How to Help Your Writer Friends

Originally posted in June 2012

Some readers like a book — or a writer — so much that simply reading books is not enough.If you are such a reader, you might be interested in ways to help your writer be more successful in the publishing world.

1. Buy the writer’s book. This seems like a no-brainer, doesn’t it? But this is the single best way to help a writer. It not only provides royalties, but will demonstrate to other people that you want to read a writer’s offerings. In addition, traditional publishers often want to know that a writer has a substantial following before they commit to publishing a novel. Having previous sales from self-published books or short stories is one way a writer can show that s/he has that following.

2. Recommend (or lend) the book to a friend. Word of mouth is a great way to promote a book or story. And here I’m talking about using your actual mouth, not your keyboard. “Hey, I just read this great book by John Smith, and I think you’ll like it, too!” If you own a Kindle, you can lend a book to another person if you have an email address. How do you do this? Log on to Amazon, and then go to “Your Account” in the upper right corner. Then choose “Manage My Kindle”. The author’s book will appear as part of a list. Hover over the “Actions” button to the right of it. If the book is lendable, one of the options will be “Loan This Title”.

2. Write a review on Amazon or Goodreads. When you’ve purchased something on Amazon, how many times have you read one of the reviews that are listed on the product’s page? Those reviews drive (or drive away) sales. Even if the book or story already has a lot of reviews, yours will help other people decide to buy it. Likewise, mentioning or reviewing the book on Goodreads can also generate buzz for it and drive sales to Amazon. (It goes without saying that if you are a book blogger, writing a review on your blog could be a great help as well.)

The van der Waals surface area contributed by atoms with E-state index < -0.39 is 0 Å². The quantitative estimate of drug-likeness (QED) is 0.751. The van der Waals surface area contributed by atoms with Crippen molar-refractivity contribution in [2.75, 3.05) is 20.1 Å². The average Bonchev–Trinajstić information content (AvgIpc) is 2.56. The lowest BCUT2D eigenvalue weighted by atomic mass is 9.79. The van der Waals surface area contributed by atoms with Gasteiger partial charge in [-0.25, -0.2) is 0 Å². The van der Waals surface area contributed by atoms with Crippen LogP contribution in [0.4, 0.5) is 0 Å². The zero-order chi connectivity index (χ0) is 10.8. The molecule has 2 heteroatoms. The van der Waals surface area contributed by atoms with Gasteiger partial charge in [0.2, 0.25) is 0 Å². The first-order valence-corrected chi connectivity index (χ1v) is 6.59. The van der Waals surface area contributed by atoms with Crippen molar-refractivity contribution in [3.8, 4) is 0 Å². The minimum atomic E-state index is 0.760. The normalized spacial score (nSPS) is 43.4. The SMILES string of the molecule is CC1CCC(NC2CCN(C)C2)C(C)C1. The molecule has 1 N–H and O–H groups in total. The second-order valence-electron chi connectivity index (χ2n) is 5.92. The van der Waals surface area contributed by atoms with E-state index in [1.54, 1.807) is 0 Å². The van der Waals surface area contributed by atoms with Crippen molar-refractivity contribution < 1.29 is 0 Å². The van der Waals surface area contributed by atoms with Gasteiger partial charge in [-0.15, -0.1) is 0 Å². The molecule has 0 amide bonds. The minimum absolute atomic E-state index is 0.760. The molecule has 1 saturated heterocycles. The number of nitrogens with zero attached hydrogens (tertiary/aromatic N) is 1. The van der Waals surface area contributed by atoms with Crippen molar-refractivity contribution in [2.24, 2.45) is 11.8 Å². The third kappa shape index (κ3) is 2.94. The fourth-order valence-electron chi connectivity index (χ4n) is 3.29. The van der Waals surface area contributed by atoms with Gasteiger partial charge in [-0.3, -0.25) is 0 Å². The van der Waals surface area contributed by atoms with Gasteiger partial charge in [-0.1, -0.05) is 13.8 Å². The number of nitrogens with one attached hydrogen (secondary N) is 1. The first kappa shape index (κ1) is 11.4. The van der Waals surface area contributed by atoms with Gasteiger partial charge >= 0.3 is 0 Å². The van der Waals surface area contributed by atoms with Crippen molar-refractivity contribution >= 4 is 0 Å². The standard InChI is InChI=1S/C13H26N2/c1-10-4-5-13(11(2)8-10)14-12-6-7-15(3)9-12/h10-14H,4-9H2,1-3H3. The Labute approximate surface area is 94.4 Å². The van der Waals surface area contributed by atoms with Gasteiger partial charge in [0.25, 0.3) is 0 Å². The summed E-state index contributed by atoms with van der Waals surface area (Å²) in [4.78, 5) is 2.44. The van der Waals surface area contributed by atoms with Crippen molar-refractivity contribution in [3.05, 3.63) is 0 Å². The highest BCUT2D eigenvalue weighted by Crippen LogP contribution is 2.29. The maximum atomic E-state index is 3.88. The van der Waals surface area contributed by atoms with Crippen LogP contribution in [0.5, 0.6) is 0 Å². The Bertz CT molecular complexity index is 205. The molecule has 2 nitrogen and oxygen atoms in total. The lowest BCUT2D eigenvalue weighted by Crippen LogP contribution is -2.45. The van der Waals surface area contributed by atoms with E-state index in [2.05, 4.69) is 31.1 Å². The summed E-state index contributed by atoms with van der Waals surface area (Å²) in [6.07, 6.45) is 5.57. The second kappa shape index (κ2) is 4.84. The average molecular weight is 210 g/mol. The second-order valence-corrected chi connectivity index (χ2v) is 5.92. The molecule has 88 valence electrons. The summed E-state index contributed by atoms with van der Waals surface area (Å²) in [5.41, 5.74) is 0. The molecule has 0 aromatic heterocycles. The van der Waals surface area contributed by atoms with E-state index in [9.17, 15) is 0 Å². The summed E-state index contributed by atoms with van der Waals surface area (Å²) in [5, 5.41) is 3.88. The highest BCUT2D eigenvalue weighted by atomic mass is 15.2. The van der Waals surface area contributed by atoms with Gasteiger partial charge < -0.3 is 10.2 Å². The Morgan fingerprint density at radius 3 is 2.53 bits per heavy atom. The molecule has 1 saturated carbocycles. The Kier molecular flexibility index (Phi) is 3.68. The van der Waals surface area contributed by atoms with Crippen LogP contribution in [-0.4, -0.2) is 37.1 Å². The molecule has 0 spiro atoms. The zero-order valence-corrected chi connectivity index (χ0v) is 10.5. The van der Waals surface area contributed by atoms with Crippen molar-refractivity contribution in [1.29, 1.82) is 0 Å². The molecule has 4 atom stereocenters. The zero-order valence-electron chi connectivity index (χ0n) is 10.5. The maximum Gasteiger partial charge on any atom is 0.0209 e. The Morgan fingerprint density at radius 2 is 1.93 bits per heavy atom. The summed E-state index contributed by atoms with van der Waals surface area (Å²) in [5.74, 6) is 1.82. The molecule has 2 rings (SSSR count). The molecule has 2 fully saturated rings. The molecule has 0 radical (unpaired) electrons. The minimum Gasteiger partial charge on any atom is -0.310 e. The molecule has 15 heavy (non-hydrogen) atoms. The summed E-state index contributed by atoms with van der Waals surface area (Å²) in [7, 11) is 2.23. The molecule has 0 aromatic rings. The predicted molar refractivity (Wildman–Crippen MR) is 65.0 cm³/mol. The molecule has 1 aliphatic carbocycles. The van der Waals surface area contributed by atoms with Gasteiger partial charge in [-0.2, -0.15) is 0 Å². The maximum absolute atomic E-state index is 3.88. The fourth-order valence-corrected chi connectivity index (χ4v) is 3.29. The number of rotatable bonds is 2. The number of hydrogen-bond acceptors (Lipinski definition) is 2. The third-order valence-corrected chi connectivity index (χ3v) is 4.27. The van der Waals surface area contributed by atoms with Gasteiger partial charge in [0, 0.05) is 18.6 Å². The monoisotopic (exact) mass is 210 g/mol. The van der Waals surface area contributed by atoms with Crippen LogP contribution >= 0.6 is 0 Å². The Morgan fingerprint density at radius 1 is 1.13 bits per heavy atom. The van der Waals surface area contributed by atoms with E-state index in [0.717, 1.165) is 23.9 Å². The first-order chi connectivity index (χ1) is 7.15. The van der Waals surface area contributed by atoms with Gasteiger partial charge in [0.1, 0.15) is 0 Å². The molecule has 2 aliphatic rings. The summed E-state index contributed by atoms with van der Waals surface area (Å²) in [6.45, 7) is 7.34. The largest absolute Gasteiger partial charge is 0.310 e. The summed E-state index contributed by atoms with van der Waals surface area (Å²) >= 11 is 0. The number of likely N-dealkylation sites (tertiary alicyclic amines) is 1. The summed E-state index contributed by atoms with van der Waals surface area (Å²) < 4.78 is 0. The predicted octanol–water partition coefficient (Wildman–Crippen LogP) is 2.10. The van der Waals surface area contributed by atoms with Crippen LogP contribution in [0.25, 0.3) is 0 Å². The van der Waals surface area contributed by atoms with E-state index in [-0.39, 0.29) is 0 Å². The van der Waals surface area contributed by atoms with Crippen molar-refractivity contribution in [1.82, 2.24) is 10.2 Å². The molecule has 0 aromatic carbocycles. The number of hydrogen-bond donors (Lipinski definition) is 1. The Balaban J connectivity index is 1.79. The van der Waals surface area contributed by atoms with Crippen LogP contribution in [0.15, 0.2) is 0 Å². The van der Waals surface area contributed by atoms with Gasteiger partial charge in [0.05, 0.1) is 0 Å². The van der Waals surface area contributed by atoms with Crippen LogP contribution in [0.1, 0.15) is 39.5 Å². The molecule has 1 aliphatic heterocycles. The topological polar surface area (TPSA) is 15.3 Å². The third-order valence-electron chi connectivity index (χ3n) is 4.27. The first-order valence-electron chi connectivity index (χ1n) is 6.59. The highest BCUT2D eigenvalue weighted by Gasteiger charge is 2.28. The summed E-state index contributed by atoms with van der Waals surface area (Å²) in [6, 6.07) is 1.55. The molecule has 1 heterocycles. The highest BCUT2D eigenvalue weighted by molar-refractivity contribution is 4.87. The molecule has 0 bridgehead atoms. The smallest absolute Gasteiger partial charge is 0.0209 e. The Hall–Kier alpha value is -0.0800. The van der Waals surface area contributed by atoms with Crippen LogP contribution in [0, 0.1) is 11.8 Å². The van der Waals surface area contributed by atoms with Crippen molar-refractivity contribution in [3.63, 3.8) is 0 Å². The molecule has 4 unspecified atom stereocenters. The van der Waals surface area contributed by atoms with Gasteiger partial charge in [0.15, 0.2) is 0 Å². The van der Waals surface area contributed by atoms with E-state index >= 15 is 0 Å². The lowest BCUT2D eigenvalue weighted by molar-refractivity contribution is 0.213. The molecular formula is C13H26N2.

3. “Like” the book on Amazon. When you see the book’s product page on Amazon, there might be a small button at the top that says “Like”. If you press this, you’ll be registering that you like the product on Amazon (not on Facebook). While this is not as helpful to other buyers as a review is, every little bit counts.

4.Tweet about the book. Tell your Twitter followers how much you liked the book or story, and include a link to the product page on Amazon. There is a large and active community of readers on Twitter, and tweets like this do encourage readers to buy. Consider including a hashtag to help people find your tweet, like #Kindle or #reading.

5. Write a post on Facebook.This might be the next best thing to real word of mouth, and this time you don’t have to use your actual mouth. Your writer friend likely does not know all of your Facebook friends — even if you are the writer’s identical twin! — so sending a post out with a link to the book’s page on Amazon might be the only way your friends hear about it. And who knows? One of your friends might share it with their friends, as well, multiplying your effect.

It takes a lot of readers to make a book or story successful. Most writers are even more interested in reaching readers than in the royalties they will accrue from book sales. (In fact, if royalties were the only factor, most writers wouldn’t write at all.) Helping your friend get the book into readers’ hands will be a great gift and show of support.

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